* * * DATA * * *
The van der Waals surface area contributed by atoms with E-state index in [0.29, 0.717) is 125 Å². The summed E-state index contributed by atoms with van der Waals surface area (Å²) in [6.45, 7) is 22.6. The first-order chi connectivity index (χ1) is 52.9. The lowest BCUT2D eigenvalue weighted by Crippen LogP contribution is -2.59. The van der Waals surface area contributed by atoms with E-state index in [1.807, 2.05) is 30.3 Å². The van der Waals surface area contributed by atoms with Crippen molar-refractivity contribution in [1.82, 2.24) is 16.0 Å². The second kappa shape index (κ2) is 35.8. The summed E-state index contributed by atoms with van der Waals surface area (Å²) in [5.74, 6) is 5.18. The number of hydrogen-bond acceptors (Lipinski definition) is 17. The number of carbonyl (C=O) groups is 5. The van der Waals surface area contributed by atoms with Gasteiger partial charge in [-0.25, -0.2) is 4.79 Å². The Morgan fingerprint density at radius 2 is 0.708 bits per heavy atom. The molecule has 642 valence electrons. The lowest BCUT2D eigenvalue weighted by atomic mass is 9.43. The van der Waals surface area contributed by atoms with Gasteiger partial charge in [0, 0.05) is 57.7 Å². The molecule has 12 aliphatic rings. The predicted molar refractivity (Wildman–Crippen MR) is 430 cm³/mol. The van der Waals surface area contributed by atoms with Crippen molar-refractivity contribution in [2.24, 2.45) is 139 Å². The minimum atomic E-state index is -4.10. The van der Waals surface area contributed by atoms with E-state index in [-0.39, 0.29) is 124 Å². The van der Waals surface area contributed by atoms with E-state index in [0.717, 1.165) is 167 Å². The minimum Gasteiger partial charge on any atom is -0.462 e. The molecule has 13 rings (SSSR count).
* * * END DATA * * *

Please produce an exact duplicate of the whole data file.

The van der Waals surface area contributed by atoms with E-state index in [0.29, 0.717) is 125 Å². The summed E-state index contributed by atoms with van der Waals surface area (Å²) in [6.45, 7) is 22.6. The first-order chi connectivity index (χ1) is 52.9. The lowest BCUT2D eigenvalue weighted by Crippen LogP contribution is -2.59. The van der Waals surface area contributed by atoms with E-state index in [1.807, 2.05) is 30.3 Å². The van der Waals surface area contributed by atoms with Crippen molar-refractivity contribution in [1.82, 2.24) is 16.0 Å². The second kappa shape index (κ2) is 35.8. The summed E-state index contributed by atoms with van der Waals surface area (Å²) in [5.74, 6) is 5.18. The number of hydrogen-bond acceptors (Lipinski definition) is 17. The number of carbonyl (C=O) groups is 5. The van der Waals surface area contributed by atoms with Gasteiger partial charge in [-0.25, -0.2) is 4.79 Å². The Morgan fingerprint density at radius 2 is 0.708 bits per heavy atom. The molecule has 642 valence electrons. The lowest BCUT2D eigenvalue weighted by atomic mass is 9.43. The van der Waals surface area contributed by atoms with Gasteiger partial charge in [0, 0.05) is 57.7 Å². The molecule has 12 aliphatic rings. The predicted molar refractivity (Wildman–Crippen MR) is 430 cm³/mol. The van der Waals surface area contributed by atoms with Crippen molar-refractivity contribution in [2.24, 2.45) is 139 Å². The minimum atomic E-state index is -4.10. The van der Waals surface area contributed by atoms with E-state index in [-0.39, 0.29) is 124 Å². The van der Waals surface area contributed by atoms with E-state index in [0.717, 1.165) is 167 Å². The minimum Gasteiger partial charge on any atom is -0.462 e. The molecule has 13 rings (SSSR count).